• Crack the peppercorns and coriander seeds. You can give them a very brief spin (just a second or two) in a spice grinder or simply place them onto the rimmed half sheet pan and use the back of a heavy skillet to crush them a bit.
  • Place cracked spices into a small mixing bowl. Line the rimmed half sheet pan with parchment paper.
  • To the mixing bowl, add the sugar, salt, and lemon zest. Use the tips of your fingers to gently rub the ingredients together and mix them up.
  • Place the salmon, skin side down, on the parchment-lined sheet pan. Brush evenly with the lemon juice.
  • Sprinkle the salt mixture over the salmon, covering completely. If your fillet has thicker and thinner sections, apply the mixture a little more heavily where the salmon is thicker and more lightly where the fillet thins out toward the tail.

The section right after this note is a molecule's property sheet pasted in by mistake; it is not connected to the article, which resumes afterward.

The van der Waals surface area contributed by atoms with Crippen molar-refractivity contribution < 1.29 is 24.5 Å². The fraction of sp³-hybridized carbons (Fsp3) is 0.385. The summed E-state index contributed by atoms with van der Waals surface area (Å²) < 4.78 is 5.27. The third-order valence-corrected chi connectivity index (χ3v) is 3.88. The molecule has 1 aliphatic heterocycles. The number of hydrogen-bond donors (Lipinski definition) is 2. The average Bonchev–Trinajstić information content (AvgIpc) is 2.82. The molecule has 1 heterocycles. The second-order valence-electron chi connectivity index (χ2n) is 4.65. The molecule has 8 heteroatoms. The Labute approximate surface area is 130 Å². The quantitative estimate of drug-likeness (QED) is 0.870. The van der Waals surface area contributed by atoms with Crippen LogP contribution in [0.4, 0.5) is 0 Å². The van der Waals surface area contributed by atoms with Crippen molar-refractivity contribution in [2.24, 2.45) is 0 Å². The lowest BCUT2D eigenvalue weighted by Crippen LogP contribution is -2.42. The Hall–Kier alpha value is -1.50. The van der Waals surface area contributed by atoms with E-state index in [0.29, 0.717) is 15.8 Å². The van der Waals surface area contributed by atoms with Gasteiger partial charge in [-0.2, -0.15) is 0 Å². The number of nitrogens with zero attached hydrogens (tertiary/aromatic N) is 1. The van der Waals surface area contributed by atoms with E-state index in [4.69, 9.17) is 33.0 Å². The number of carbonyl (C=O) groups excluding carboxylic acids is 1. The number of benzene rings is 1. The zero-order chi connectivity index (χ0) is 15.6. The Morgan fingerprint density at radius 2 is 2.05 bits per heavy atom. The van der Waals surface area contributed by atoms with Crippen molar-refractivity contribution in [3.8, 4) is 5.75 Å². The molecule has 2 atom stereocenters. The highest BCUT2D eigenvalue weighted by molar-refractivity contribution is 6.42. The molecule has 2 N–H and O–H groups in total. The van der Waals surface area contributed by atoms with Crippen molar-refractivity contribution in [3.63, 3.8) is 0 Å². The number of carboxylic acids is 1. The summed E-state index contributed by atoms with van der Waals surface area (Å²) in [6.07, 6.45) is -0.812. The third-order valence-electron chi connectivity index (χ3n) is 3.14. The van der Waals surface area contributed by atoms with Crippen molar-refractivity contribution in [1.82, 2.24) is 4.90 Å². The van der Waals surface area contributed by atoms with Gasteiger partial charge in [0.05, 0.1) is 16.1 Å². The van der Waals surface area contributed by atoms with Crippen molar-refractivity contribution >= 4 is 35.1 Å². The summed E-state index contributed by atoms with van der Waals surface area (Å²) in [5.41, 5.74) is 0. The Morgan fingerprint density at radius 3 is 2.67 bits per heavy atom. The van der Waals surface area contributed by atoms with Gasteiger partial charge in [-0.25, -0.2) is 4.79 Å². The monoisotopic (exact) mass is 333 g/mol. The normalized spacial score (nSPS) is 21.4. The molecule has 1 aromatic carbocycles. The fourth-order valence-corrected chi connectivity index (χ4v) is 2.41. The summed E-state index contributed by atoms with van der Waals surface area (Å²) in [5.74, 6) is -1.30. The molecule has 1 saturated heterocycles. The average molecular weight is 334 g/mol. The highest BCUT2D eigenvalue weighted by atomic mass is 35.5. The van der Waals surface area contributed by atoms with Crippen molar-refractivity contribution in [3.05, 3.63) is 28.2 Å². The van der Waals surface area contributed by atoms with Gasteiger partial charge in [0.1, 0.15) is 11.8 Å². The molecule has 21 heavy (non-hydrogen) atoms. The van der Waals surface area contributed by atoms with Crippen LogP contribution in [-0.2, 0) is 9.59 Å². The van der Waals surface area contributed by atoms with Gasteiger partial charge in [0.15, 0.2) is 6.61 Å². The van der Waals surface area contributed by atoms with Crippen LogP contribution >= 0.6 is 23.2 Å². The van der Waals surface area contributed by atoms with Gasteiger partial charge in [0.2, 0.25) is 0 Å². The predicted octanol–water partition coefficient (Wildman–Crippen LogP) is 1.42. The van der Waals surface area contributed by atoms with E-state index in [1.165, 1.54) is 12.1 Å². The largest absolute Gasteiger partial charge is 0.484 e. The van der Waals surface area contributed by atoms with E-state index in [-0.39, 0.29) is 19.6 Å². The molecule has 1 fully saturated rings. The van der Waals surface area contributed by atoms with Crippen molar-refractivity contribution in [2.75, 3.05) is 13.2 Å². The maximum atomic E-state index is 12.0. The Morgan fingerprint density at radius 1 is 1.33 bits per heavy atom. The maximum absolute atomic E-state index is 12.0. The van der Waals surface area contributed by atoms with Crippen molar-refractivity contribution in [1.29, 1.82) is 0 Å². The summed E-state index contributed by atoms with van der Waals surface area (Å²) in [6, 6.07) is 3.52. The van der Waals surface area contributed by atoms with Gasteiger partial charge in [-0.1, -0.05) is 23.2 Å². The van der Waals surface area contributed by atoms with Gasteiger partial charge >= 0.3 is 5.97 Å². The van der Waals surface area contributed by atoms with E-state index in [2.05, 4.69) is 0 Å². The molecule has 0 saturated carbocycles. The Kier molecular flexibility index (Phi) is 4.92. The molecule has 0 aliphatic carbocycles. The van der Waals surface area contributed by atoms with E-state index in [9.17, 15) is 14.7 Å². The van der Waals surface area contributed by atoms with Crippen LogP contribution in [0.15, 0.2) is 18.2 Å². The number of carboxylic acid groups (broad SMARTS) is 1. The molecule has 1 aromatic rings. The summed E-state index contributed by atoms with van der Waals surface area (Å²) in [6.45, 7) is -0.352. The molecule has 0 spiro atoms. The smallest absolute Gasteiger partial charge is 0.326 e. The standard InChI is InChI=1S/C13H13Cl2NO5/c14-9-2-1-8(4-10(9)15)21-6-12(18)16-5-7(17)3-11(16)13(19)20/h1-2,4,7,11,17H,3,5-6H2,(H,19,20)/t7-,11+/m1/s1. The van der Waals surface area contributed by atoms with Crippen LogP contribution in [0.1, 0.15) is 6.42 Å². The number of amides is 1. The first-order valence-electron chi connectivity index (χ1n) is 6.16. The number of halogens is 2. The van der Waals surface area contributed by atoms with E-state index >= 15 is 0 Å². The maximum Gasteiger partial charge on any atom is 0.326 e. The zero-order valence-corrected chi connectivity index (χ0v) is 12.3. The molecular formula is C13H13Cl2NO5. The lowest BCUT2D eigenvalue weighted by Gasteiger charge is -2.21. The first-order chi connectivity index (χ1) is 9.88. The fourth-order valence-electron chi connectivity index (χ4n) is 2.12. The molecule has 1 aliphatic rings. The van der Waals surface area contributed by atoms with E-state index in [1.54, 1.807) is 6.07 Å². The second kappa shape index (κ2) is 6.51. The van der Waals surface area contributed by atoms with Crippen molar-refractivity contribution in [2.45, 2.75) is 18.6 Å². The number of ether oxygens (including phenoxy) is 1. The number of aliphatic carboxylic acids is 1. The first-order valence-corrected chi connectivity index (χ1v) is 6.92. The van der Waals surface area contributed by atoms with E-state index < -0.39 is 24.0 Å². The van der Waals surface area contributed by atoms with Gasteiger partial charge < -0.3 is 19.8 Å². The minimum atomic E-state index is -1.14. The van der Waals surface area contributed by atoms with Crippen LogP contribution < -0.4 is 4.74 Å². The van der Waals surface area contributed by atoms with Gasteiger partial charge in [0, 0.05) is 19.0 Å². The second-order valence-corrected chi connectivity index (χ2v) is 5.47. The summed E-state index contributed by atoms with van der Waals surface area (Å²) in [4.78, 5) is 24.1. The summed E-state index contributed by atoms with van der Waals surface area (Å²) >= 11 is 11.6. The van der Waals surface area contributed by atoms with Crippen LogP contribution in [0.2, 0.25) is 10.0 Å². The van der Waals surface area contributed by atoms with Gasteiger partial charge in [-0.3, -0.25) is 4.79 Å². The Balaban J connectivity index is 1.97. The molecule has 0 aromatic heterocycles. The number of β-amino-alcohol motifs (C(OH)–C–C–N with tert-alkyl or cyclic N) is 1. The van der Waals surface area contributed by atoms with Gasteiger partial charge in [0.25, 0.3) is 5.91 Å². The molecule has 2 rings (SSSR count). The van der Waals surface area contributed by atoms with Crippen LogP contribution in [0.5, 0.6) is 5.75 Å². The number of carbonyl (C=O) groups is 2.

• Cover evenly with the dill.
  • Cover the salmon with another layer of parchment and then another sheet pan. Weight the top sheet pan with two 16-ounce cans.
  • Refrigerate for 48 hours if using thick fillets like the ones pictured. Start checking at the 24 hour mark for thinner cuts. Your preferred level of cure is somewhat of a personal matter, but a visible reduction in volume and plenty of liquid in the pan are good indications that the salmon is ready. The outside faces of the fillets may appear a little bit dense, but the salmon should be beautifully tender when you slice it.
  • Scrape the dill and curing mixture from the salmon. Rinse well and pat dry.
  • With a very sharp knife, slice very thinly on the bias to serve.

Notes

  1. I always choose wild salmon over farmed salmon. I especially like to use king salmon (chinook) for gravlax since its texture is beautifully delicate, but MSC-certified wild sockeye, coho, and king salmon from Alaska are all fine choices.
  2. It's very important to buy your salmon from a source you trust. It's also great if it's been flash-frozen to kill any parasites, as most wild salmon is in the off-season.